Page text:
February 26, 2002
The Michigan State Legislature is considering bills that would require a criminal history record background check for individuals seeking aviation flight training. Senate Bill 1006 and Senate Bill 934 would require a flight school to conduct a criminal history and criminal records checks on all flight students. In a letter sent to the governor, AOPA strongly opposed this initiative because the FAA, not individual states, is responsible for regulating flight training. However, these bills have now passed the Senate and will now be considered in the Michigan House of Representatives. AOPA previously wrote to key legislators opposing both bills.
AOPA has been active in addressing security concerns with federal officials, including forwarding a set of recommendations to the Transportation Security Administration for enhancing the security of general aviation operations. The federal government is already taking steps in addressing flight school and flight training security. The Federal Aviation Security Bill that was signed by President Bush included provisions for flight schools conducting training in aircraft over 12,500 pounds. Additionally, the FAA has forwarded security guidance recommendations to flight schools nationwide following the Tampa crash involving a flight student.
AOPA believes that individual state initiatives will create a "patchwork" of individual rules and standards, as well as cause a financial strain on flight schools within the state. Criminal background checks, such as those proposed in this bill, would not have prevented the September 11th terrorists who have been identified up to this point. They were in the United States on legal paperwork issued by the Immigration and Naturalization Service (INS), which included fingerprinting for the purpose of a FBI criminal background check.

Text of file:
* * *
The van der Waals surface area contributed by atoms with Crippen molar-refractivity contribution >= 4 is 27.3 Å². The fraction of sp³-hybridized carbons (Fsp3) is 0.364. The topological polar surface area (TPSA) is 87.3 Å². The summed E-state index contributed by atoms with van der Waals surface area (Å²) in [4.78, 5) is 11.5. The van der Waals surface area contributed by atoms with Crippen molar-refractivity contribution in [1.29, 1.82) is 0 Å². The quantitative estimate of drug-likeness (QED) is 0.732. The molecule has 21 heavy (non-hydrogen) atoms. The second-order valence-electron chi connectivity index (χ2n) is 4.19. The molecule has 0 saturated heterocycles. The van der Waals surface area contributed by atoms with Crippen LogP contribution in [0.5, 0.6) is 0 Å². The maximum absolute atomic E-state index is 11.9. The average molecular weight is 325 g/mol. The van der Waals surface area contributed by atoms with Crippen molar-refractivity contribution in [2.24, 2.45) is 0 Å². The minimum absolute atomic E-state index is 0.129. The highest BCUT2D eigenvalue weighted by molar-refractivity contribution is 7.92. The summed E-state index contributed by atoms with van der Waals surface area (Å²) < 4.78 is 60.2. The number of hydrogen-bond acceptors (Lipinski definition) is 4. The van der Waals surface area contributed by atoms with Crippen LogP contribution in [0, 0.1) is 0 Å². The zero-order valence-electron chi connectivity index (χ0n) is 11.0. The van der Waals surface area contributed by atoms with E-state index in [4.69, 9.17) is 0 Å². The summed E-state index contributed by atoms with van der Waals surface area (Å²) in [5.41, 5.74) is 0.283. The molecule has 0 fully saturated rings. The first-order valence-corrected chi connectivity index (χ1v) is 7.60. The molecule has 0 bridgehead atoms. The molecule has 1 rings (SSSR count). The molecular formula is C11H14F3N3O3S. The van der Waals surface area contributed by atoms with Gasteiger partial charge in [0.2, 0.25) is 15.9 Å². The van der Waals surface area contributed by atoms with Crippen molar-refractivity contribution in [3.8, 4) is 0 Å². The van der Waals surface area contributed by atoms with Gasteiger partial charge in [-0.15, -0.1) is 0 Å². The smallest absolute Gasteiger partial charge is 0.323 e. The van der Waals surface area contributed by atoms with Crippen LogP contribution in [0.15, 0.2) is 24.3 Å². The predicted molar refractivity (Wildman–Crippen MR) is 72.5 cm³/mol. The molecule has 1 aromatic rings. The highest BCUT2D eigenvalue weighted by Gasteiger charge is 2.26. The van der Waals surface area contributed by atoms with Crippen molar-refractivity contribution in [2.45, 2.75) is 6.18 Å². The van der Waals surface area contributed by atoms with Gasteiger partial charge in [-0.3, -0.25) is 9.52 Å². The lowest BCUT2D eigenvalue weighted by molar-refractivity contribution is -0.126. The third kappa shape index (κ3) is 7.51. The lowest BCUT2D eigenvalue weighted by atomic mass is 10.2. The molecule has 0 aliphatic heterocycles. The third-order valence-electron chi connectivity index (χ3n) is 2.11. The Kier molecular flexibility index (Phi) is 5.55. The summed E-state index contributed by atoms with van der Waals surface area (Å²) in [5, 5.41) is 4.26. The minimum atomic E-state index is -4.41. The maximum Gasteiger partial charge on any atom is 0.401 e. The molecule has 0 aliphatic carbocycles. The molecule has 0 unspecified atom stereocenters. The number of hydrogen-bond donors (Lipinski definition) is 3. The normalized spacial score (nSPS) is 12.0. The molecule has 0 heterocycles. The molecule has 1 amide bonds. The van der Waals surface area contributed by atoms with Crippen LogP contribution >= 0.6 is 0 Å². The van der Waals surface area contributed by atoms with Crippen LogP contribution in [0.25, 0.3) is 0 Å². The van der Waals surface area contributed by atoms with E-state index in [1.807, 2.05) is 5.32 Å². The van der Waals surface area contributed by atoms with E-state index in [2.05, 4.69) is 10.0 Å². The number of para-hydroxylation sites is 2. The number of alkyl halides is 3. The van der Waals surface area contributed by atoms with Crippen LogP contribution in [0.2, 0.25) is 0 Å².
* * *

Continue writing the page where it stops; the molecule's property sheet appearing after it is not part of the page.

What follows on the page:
Pilots, aircraft owners, and flight training organizations are urged to contact their elected state representatives and ask them to vote in opposition to Senate Bill 1006 and 934. Letters and faxes are most effective, but e-mail and phone contacts are useful too.
February 26, 2002
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The clock is ticking to participate in the FAA’s 36th annual General Aviation Survey.
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